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Ding porcelain making technique boom in Hebei

Updated: 2014-12-30 07:28 (People's Daily Online)
Ding porcelain making technique boom in Hebei

Chinese artisan and craftsman Chen Wenzeng is in high demand for the quality of his work. [Photo/www.ce.cn]

The Ding porcelain firing technique, which had disappeared for 800 years, is now back in use. Ding porcelain is one of the pillar industries of Quyang county, Hebei province.

Ding Kiln, Ru kiln, Jun Kiln, Guan Kiln and Ge Kiln are renowned as the "Five Kilns" of the Song dynasty. The Ding Kiln began in the Tang Dynasty, flourished in the Song Dynasty and vanished in the Yuan Dynasty. Ding porcelain had the reputation of being "thin as paper, white as jade". Ding porcelain pieces have been collected in the world's most famous museums.

Research has been conducted on the Ding porcelain firing technique since the 1970s. After 30 years of unremitting effort and thousands of experiments, craftsmen have finally rediscovered the firing technique of Ding porcelain. In 2008, "Ding porcelain firing technique" was listed by China as an item of national intangible cultural heritage. The Ding Kiln has produced a set of Ding porcelain that have been sold in Canada, the UK, Japan and the US.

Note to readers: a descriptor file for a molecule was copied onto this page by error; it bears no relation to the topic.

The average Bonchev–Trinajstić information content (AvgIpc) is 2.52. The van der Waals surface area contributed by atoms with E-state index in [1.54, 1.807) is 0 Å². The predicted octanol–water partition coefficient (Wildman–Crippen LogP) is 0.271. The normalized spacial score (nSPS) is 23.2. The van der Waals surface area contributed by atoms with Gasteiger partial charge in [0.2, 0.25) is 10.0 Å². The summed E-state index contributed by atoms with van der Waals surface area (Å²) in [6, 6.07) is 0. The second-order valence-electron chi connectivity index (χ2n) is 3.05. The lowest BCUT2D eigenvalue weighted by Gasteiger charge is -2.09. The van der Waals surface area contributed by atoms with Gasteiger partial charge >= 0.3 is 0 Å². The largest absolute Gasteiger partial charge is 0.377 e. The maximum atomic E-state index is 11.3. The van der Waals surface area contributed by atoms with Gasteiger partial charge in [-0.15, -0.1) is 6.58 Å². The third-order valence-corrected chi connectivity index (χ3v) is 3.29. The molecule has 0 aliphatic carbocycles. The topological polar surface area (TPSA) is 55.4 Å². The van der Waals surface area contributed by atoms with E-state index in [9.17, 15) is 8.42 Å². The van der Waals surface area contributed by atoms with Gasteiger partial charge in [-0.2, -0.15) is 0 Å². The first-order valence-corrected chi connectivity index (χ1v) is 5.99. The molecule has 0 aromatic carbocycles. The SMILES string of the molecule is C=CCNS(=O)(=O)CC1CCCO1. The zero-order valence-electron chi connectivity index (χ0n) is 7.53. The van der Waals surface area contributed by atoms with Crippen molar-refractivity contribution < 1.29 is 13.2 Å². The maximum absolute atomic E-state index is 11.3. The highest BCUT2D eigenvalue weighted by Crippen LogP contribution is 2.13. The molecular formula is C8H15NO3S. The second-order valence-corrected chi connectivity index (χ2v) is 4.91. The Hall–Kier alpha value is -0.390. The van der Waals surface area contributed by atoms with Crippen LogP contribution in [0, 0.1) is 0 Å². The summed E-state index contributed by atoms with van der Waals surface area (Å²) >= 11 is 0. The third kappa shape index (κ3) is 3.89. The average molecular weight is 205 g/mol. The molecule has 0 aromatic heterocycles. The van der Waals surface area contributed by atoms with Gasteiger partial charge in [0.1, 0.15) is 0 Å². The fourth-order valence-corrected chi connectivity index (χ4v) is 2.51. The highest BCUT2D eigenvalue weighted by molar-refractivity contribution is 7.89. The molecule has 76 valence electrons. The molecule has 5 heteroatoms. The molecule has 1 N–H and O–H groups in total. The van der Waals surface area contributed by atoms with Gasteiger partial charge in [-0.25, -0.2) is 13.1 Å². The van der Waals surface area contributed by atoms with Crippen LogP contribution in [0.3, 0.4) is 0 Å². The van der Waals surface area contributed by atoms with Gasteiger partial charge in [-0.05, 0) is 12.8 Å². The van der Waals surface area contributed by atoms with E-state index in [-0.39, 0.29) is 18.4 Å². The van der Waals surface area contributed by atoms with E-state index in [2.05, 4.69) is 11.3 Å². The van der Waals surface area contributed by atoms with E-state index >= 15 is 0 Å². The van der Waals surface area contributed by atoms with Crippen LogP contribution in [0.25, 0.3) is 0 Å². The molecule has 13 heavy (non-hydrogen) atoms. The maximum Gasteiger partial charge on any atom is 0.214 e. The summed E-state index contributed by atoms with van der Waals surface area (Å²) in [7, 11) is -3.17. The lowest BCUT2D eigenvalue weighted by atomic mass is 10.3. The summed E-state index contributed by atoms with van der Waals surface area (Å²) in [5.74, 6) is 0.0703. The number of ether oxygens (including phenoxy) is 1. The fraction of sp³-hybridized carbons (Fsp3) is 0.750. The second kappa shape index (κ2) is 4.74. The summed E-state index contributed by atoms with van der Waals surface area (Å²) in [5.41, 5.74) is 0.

"Developing the firing technique was just a beginning," says artisan Chen Wenzeng. "Making the Ding porcelain culture well-known is the final goal." He has been teaching the Ding porcelain firing technique in an attempt to promote the development of the Ding porcelain industry.

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